If he's being forced by other parties to shut down the service because it's illegal, he's still the one who decided to open the service and he's still ultimately responsible for that. He caused financial loss to his investors by not doing his due diligence beforehand to make sure he would be able to keep his agreement.

Investors should have done their due diligence as well, but the buck doesn't stop there, and that doesn't let Nefario off the hook.

He made an agreement, he didn't/couldn't keep it (entirely due to his own action/inaction), he got the tag.

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October 09, 2012, 11:59:36 AM
 #614

Nefario has most of the funds. There is literally nothing preventing him from starting to pay back straight away, except the AML stuff.

The "AML stuff" seem to be a delaying tactic rather than some reasonable issue.

Let's be clear aboiut a few things, starting with what AML actually is (I'm talking here only about its use in the UK - where GLBSE is run - it may be different in the US).

Regulated Financial Service Providers in the UK are required to attempt to identify suspicious transactions (which could be money laundering) and report them.  There is NO definition of what information they need to hold to do this - but holding information for this purpose IS a valid reason to hold personal information under the DPA (Data Protection Act).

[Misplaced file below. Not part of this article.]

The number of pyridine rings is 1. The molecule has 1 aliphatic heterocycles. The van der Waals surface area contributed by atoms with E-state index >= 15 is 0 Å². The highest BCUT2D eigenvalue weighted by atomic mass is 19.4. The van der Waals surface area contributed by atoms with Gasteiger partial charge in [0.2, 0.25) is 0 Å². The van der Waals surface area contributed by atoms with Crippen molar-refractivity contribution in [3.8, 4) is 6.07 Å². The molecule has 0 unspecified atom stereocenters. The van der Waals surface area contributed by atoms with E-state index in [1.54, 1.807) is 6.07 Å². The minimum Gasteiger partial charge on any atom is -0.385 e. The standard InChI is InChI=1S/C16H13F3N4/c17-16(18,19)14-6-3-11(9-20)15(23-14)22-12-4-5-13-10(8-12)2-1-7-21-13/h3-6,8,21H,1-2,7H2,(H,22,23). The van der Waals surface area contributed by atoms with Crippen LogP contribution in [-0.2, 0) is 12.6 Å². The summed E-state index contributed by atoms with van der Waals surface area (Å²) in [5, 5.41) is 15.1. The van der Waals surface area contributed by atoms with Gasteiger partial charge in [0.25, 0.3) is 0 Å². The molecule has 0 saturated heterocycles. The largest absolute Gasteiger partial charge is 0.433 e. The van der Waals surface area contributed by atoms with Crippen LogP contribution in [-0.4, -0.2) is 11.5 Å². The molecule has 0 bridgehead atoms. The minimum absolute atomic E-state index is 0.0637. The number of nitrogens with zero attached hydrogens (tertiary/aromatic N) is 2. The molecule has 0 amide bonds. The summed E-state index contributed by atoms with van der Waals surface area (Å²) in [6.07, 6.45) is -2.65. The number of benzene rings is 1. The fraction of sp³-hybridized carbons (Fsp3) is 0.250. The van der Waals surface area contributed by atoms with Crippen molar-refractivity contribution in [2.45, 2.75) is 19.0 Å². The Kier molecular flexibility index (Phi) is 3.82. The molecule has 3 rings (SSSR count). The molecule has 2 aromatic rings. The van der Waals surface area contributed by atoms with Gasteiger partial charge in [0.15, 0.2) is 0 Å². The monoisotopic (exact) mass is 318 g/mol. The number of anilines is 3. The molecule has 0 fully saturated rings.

This is a total red herring now - unless Nefario has some intention that hasn't yet been mentioned:

1.  He is not a Regulated Financial Service Provider.
2.  Unless I'm missing something, the ONLY transactions he now intends to conduct is refunding the BTC in people's accounts.  There is ZERO way identification documents could allow him to identify any of those transactions as being suspicious. 

If, instead, he's claiming he intends to go over past transactions to see if any were suspicious and then report them then that's a different case - however he'd then need far more information than just ID.  Information held for AML purposes would for legitimate companies be far wider than just ID details - things such as credit ratings, employment details etc.

It seems to me that at some stage AML has become conflated with KYC - partly through laziness (I've referred to the two together myself on occasion) nad partly through total ignorance.

Regulated Financial Service Providers DO have a requirement to know the identities of their customers.  Do note that this is NOT the case for all businesses - you can go in a shop and buy something, or employ a tradesman's service without ever giving your name let alone proving your ID.  There are a specific subset of cases where ID MUST be verified.  GLBSE is not registered or regulated in any of these categories as far as I am aware.